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Stock Market Rises For A Change


The coronavirus pandemic is continuing to take a toll on financial markets as businesses shut down with their customers and employees forced to stay home.

The coronavirus pandemic is continuing to take a toll on financial markets as businesses shut down with their customers and employees forced to stay home.

Mark Lennihan, AP

The stock market dive continues as the number of confirmed U.S. coronavirus cases nears 10,000.

U.S. markets opened down again Thursday as investors tried to absorb the latest sobering financial impacts of the coronavirus pandemic. As trading began, the Dow Jones Industrial Average edged down nearly 700 points, or 3.5%, and the S&P 500 index was down more than 3%.

That followed Wednesday’s fall, when the Dow plunged 6.3% and the S&P 500 lost more than 5%.

The Federal Reserve announced a new lending facility to help ease the flow of credit and ensure that the nearly $4 trillion money market industry can weather sudden redemptions.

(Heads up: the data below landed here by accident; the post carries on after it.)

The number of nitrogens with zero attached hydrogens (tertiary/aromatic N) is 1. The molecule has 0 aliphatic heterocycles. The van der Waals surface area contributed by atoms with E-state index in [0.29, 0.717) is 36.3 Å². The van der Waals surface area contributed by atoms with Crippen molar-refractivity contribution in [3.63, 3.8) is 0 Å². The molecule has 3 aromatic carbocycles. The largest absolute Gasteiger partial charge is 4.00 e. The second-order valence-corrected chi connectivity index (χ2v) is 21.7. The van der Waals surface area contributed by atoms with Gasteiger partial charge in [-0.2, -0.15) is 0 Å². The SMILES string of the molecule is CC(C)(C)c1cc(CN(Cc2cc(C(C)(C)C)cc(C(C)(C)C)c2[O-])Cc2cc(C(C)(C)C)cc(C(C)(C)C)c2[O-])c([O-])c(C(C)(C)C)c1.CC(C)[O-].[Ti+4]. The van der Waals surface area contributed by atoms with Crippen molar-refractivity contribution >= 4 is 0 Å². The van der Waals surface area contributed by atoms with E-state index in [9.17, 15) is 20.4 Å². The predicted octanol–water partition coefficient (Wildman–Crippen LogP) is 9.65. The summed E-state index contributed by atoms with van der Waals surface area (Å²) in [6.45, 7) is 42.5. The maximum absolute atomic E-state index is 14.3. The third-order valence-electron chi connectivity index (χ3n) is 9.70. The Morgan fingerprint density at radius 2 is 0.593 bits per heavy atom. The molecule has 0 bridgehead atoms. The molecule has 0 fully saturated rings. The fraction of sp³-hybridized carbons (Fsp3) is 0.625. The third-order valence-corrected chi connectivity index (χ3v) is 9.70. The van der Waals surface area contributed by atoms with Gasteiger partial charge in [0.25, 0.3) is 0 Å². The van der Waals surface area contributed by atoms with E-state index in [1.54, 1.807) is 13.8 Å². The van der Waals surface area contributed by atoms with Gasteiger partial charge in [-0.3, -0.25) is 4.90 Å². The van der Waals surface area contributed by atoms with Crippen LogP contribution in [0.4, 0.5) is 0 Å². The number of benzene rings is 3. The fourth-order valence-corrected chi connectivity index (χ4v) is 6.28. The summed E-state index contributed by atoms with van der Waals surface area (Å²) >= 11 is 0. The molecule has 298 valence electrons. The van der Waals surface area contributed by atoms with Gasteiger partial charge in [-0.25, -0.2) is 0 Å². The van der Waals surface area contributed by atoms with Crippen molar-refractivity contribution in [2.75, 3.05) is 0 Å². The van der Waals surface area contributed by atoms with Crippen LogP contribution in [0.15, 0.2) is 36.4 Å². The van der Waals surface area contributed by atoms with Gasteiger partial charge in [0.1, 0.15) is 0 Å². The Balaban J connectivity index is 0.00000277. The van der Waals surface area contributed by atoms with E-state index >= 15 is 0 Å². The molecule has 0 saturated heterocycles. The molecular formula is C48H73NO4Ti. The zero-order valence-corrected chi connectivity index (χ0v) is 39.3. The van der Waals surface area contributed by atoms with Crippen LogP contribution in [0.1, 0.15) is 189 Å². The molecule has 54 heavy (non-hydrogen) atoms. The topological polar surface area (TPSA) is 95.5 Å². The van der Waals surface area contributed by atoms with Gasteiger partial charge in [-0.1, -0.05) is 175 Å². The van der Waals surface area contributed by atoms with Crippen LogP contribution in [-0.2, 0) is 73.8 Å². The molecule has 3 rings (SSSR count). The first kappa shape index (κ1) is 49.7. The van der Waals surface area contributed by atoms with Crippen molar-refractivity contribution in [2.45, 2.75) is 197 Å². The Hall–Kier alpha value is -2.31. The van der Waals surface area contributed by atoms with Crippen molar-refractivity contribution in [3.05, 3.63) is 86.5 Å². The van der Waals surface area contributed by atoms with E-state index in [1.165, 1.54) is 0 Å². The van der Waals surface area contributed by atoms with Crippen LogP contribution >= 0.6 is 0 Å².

New claims for unemployment benefits climbed by 70,000 to 281,000 last week as the coronavirus pandemic shuttered businesses and left people out of work, the Labor Department said Thursday. It was the highest level since Sept. 2, 2017, when they totaled 299,000.

The claims numbers are expected to jump even more this week as several states reported that their unemployment claims websites had crashed with so many people trying to file at the same time.

Ford — which along with General Motors and Fiat Chrysler are shutting their North American plants for the rest of the month — announced that it was suspending its dividend and giving customers more time to pay for their cars.

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